I really had no idea what I wanted to do when I finished university and I was very open-minded to where I may end up. I applied to many Grad programs just through searching ‘best grad programs’ in Australia, as most graduates do. I remember being rejected for the first few and saying to my mum that I had no chance. It’s a harsh process and it’s best to never give up! I got rejected by so many organisations and received 5 different offers including Telstra. It’s difficult choosing where to go but my advice is always to go with the organisation that you feel shares your values, where you can grow, and one where you felt you could be yourself through the hiring process! I rejected a six-figure salary because I didn’t feel like I was truly myself during the process and I don’t regret it one bit!

Once I was in the program at Telstra, my options of what kind of area I wanted to work in are endless. From Customer Success managing, Technology consulting, UX and UI designing…. etc! That’s why graduate rotations are so great, so you can try different jobs out first.

Could someone with a different study or interest background work in your role?

YES- DEFINITELY. I had absolutely no prior knowledge about technology, other than how to use my smartphone. I didn’t even know what, nor had heard of IoT beforehand. Now I am so passionate about technology and work in this area every single day. When I share with my family and friends what I do at Telstra, they are amazed by the new knowledge I have and how passionate I am about tech. You can never stop learning, as every day at work I am learning more and more about this industry. My opinion is that university is really just a base where you learn some important skills, but what degree and knowledge you come out with do not always determine what you do afterwards- it just opens a door to many possibilities!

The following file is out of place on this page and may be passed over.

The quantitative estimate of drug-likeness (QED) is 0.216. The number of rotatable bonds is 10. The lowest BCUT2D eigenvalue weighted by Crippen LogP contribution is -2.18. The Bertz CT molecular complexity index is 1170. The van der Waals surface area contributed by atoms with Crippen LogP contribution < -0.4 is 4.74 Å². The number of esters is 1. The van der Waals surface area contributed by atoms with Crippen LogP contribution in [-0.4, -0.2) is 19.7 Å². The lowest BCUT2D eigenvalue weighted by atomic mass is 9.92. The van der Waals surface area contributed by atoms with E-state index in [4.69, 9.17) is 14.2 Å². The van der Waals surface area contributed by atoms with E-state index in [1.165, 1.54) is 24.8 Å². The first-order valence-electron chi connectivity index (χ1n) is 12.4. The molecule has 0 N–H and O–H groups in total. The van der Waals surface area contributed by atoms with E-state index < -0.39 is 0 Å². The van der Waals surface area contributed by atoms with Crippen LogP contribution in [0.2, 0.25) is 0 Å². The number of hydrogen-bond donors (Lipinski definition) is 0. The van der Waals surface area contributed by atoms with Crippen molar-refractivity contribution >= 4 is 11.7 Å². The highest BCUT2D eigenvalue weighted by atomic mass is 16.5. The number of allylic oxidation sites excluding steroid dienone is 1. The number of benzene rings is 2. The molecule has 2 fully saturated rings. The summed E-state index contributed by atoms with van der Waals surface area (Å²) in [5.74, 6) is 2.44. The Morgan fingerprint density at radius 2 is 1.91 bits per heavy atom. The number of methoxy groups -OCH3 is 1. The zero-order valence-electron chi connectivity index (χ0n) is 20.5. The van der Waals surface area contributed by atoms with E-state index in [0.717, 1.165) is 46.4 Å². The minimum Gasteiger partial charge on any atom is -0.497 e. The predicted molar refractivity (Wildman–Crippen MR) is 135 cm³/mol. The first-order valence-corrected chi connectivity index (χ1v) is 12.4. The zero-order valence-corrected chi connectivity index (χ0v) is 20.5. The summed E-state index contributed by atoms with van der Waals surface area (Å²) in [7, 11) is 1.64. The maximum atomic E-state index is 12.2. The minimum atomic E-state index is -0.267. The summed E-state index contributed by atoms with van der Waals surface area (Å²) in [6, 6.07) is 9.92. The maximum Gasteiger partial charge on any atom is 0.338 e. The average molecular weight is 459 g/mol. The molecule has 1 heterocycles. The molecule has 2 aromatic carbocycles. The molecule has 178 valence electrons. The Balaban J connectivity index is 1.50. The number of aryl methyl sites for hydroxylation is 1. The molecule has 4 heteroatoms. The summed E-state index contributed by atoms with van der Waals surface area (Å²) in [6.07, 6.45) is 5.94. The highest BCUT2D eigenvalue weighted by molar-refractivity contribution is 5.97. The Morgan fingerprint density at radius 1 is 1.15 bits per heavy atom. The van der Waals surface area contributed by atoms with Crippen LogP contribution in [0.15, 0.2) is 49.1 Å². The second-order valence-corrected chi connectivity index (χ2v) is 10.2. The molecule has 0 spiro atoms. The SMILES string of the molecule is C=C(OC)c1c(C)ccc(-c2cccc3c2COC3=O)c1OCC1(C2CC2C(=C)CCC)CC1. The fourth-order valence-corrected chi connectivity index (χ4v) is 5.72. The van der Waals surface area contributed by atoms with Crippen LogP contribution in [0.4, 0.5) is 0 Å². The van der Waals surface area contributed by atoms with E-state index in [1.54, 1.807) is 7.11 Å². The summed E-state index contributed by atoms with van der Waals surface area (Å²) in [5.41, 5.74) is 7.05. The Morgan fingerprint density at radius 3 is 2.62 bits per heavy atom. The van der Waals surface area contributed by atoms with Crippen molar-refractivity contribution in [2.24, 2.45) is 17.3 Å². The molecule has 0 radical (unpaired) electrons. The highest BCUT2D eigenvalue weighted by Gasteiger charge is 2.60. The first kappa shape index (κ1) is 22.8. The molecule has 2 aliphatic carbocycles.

If you possess a willingness to learn new things, ask lots of questions and work hard you can always learn on the job. The other two characteristics I believe are important to carry in order to succeed at my work are courage and a willingness to be vulnerable- to not only believe in yourself and your ideas and opinions but to have the courage to be vulnerable and share this with others! I believe the best leaders in the business possess these two characteristics.

 What's the coolest thing about your job?

I have two favourite moments that come up in my job. The first one is when my team are together in person and working as a team rather than in silos. The second is when I am able to make a real difference to a customer’s business when they get that ‘ah-ha’ moment and realise how transformative what we do could be. I also really love attending technology events where I can walk around, learn new things and speak to customers about what we do.

I also know I’m doing the right thing because I look forward to coming to work in the morning… (mostly)!

What are the limitations of your job?

For me, the limitation to my job is that often I am not working in-person with other team members or have much direct contact with others in my team. In a sales role, often it seems we are working in silos or we are in different states.  I enjoy working closely with others, and I work best collaboratively bouncing off ideas from one another. Another limitation is all the jargon I hear at Telstra, and of course, learning about the technology which is quite difficult for me too. I never leave a meeting without questions running through my head!

I have a lot of responsibility as I carry a sales target and represent Telstra to our customers. I am also helping customers transform their businesses and it’s important to me to always have the customer at the heart of what I do, and always do what is right for them. I don’t have to work on weekends, I just work hard during the week and sometimes that means long hours.

What are 3 pieces of advice for yourself when you were a student...

  1. Don’t stress and plan too far in advance what you must do- it’s okay not to know what you want to do yet!
  2. Make friends with those that may seem lonely or struggling, help people that need it whenever and wherever you can. We can all make a much more positive difference in people’s lives, especially to those than need it.
  3. Wear sunscreen!